How Partnerships Drive Health Care Innovation In Africa by [email protected]

North Star Alliance is providing much needed health care to Africa’s mobile workforce, such as truck drivers and sex workers at high risk for HIV infections. Wharton management professor Aline Gatignon recently interviewed Luke Disney, North Star’s executive director, about his work on the continent. Gatignon has done research on creating optimal partnerships to tackle socio-economic problems using data from North Star, in conjunction with Wharton’s Mack Institute for Innovation Management.

An edited transcript of the conversation follows.

Aline Gatignon: Can you tell us a little bit more about the work that North Star is doing?

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Luke Disney: North Star Alliance was set up in 2006 by the United Nations World Food Program, with support from TNT Express, an express delivery transport company. [At the time, HIV] was having a devastating impact on supply chains in Africa, particularly sub-Saharan Africa. So, from the World Food Program’s perspective, this was really about their humanitarian supply chain. They were trying to get food from ports out to hungry communities. And in particular, in 2003, 2004, they were responding to a crisis in southeastern Africa. They noticed that they couldn’t find enough trucks to move the food from the ports out to the communities. And this was strange to them, because normally they’re pretty well prepared for crisis situations in these vulnerable areas. They have a list of all the transport companies, they’ve made estimates on the capacity.

But what they hadn’t calculated into their model was the impact of HIV, which was, you know, on the rampage at that point in this part of the world. … The local companies whom they rely on were losing truck drivers at an enormous rate. And that, as a result, was affecting their ability to deliver food. At the same time, … when they did analysis into the situation, they also discovered that the very supply chains they were setting up — and you’ve got to think of long supply chains, hundreds of trucks in some cases, going into areas for periods that can be up to two years in the case of a protracted relief and recovery operation — were also a factor in spreading HIV.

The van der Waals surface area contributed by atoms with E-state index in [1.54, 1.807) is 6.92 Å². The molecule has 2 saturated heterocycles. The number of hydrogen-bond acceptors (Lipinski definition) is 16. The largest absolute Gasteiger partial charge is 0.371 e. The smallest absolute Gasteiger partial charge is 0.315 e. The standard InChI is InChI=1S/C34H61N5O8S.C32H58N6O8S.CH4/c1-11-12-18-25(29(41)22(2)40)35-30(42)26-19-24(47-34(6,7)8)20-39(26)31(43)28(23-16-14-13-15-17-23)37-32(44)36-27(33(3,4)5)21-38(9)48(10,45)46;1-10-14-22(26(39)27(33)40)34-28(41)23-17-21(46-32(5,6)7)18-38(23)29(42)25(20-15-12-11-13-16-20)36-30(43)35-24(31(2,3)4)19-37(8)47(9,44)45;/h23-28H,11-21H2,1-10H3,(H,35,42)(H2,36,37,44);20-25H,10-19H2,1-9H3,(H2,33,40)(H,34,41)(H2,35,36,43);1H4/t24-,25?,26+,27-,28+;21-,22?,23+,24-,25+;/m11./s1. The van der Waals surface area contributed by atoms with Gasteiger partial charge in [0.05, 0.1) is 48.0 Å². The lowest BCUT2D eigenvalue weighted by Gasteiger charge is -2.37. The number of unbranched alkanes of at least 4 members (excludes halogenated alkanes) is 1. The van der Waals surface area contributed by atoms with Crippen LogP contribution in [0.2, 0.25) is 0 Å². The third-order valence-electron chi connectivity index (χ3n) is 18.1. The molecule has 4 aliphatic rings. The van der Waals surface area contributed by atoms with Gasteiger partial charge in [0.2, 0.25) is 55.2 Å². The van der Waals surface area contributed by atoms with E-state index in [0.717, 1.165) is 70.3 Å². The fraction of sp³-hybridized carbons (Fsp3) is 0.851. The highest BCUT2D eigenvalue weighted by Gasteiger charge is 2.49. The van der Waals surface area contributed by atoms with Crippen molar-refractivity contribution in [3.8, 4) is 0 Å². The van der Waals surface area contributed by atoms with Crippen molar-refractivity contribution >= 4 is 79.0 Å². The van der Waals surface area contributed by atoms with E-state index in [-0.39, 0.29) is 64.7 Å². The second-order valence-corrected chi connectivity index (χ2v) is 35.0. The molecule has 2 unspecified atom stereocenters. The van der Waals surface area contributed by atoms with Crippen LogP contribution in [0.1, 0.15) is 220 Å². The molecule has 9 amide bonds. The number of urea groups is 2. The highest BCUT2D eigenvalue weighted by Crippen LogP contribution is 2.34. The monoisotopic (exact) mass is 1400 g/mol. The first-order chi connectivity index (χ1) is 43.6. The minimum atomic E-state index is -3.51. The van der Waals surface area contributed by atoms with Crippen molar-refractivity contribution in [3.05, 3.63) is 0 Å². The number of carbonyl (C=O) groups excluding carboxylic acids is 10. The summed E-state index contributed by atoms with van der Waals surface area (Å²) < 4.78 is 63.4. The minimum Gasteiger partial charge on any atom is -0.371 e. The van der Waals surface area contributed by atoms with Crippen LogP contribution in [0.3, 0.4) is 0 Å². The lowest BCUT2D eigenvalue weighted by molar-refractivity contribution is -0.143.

So, you had these communities – isolated or relatively isolated — which all of a sudden have this huge influx of truck drivers coming in. And at that point, they got very concerned, not only because of their own supply chain risk, but of course the ethical implications of trying to do good and at the same time, inadvertently bringing harm to some of these communities.

I remember the first time that I was in Africa, in an isolated community, when I actually met somebody who had full-blown HIV. It was a truck driver named Edward. And he was lying on his back in a hut in the middle of nowhere, literally. And you were just thinking to yourself, “How in God’s name did HIV get to this place?” And the fact that he was a truck driver is probably how he contracted it. And sadly, he brought it back to his village where he infected other people. So that was WFP’s part of the story.

“The local companies whom they rely on were losing truck drivers at an enormous rate. And that, as a result, was affecting their ability to deliver food.”